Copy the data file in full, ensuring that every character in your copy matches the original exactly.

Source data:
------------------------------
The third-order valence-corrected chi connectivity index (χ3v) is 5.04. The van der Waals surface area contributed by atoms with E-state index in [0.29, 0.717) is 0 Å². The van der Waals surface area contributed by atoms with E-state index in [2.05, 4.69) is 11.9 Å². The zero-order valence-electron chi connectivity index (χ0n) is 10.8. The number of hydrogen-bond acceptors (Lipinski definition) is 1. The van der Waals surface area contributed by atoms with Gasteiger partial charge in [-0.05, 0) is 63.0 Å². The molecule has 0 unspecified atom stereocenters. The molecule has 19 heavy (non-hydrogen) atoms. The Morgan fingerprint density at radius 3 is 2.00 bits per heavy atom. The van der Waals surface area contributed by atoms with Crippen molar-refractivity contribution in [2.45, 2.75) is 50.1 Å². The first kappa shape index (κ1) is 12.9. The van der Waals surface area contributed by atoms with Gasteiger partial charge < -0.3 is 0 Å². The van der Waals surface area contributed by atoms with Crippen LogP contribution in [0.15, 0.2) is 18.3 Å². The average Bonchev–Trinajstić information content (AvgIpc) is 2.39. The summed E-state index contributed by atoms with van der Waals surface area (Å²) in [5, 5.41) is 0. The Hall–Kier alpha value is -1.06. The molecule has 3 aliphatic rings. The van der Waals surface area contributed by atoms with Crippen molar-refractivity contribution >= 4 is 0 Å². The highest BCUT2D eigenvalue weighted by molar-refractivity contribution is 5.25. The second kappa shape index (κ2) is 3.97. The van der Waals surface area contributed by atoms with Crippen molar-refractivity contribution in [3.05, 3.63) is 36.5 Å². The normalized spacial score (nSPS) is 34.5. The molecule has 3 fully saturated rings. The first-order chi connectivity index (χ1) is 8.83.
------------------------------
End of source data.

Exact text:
The third-order valence-corrected chi connectivity index (χ3v) is 5.04. The van der Waals surface area contributed by atoms with E-state index in [0.29, 0.717) is 0 Å². The van der Waals surface area contributed by atoms with E-state index in [2.05, 4.69) is 11.9 Å². The zero-order valence-electron chi connectivity index (χ0n) is 10.8. The number of hydrogen-bond acceptors (Lipinski definition) is 1. The van der Waals surface area contributed by atoms with Gasteiger partial charge in [-0.05, 0) is 63.0 Å². The molecule has 0 unspecified atom stereocenters. The molecule has 19 heavy (non-hydrogen) atoms. The Morgan fingerprint density at radius 3 is 2.00 bits per heavy atom. The van der Waals surface area contributed by atoms with Crippen molar-refractivity contribution in [2.45, 2.75) is 50.1 Å². The first kappa shape index (κ1) is 12.9. The van der Waals surface area contributed by atoms with Gasteiger partial charge < -0.3 is 0 Å². The van der Waals surface area contributed by atoms with Crippen LogP contribution in [0.15, 0.2) is 18.3 Å². The average Bonchev–Trinajstić information content (AvgIpc) is 2.39. The summed E-state index contributed by atoms with van der Waals surface area (Å²) in [5, 5.41) is 0. The Hall–Kier alpha value is -1.06. The molecule has 3 aliphatic rings. The van der Waals surface area contributed by atoms with Crippen molar-refractivity contribution >= 4 is 0 Å². The highest BCUT2D eigenvalue weighted by molar-refractivity contribution is 5.25. The second kappa shape index (κ2) is 3.97. The van der Waals surface area contributed by atoms with Crippen molar-refractivity contribution in [3.05, 3.63) is 36.5 Å². The normalized spacial score (nSPS) is 34.5. The molecule has 3 fully saturated rings. The first-order chi connectivity index (χ1) is 8.83.